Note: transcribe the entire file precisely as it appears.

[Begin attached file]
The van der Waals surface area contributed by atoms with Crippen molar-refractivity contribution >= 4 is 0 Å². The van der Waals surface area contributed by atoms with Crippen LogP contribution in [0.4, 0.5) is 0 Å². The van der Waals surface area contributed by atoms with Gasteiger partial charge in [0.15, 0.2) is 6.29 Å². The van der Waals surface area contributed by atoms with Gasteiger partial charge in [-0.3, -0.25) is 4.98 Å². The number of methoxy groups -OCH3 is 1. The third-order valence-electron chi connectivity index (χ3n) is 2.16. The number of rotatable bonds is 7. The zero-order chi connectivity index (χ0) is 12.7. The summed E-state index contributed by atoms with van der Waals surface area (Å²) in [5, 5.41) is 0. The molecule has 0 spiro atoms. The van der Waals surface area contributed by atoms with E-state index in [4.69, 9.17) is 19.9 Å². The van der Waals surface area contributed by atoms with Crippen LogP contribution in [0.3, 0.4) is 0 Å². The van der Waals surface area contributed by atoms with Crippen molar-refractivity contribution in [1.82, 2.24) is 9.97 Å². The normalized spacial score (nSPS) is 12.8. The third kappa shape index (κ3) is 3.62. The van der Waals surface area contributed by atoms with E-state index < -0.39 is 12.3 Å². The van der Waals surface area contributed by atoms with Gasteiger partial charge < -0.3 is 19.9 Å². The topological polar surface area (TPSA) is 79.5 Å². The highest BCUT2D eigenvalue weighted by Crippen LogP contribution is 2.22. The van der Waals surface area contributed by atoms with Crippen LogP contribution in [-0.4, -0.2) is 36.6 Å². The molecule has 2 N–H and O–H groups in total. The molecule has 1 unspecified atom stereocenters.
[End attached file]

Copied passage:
The van der Waals surface area contributed by atoms with Crippen molar-refractivity contribution >= 4 is 0 Å². The van der Waals surface area contributed by atoms with Crippen LogP contribution in [0.4, 0.5) is 0 Å². The van der Waals surface area contributed by atoms with Gasteiger partial charge in [0.15, 0.2) is 6.29 Å². The van der Waals surface area contributed by atoms with Gasteiger partial charge in [-0.3, -0.25) is 4.98 Å². The number of methoxy groups -OCH3 is 1. The third-order valence-electron chi connectivity index (χ3n) is 2.16. The number of rotatable bonds is 7. The zero-order chi connectivity index (χ0) is 12.7. The summed E-state index contributed by atoms with van der Waals surface area (Å²) in [5, 5.41) is 0. The molecule has 0 spiro atoms. The van der Waals surface area contributed by atoms with E-state index in [4.69, 9.17) is 19.9 Å². The van der Waals surface area contributed by atoms with Crippen LogP contribution in [0.3, 0.4) is 0 Å². The van der Waals surface area contributed by atoms with Crippen molar-refractivity contribution in [1.82, 2.24) is 9.97 Å². The normalized spacial score (nSPS) is 12.8. The third kappa shape index (κ3) is 3.62. The van der Waals surface area contributed by atoms with E-state index < -0.39 is 12.3 Å². The van der Waals surface area contributed by atoms with Gasteiger partial charge < -0.3 is 19.9 Å². The topological polar surface area (TPSA) is 79.5 Å². The highest BCUT2D eigenvalue weighted by Crippen LogP contribution is 2.22. The van der Waals surface area contributed by atoms with Crippen LogP contribution in [-0.4, -0.2) is 36.6 Å². The molecule has 2 N–H and O–H groups in total. The molecule has 1 unspecified atom stereocenters.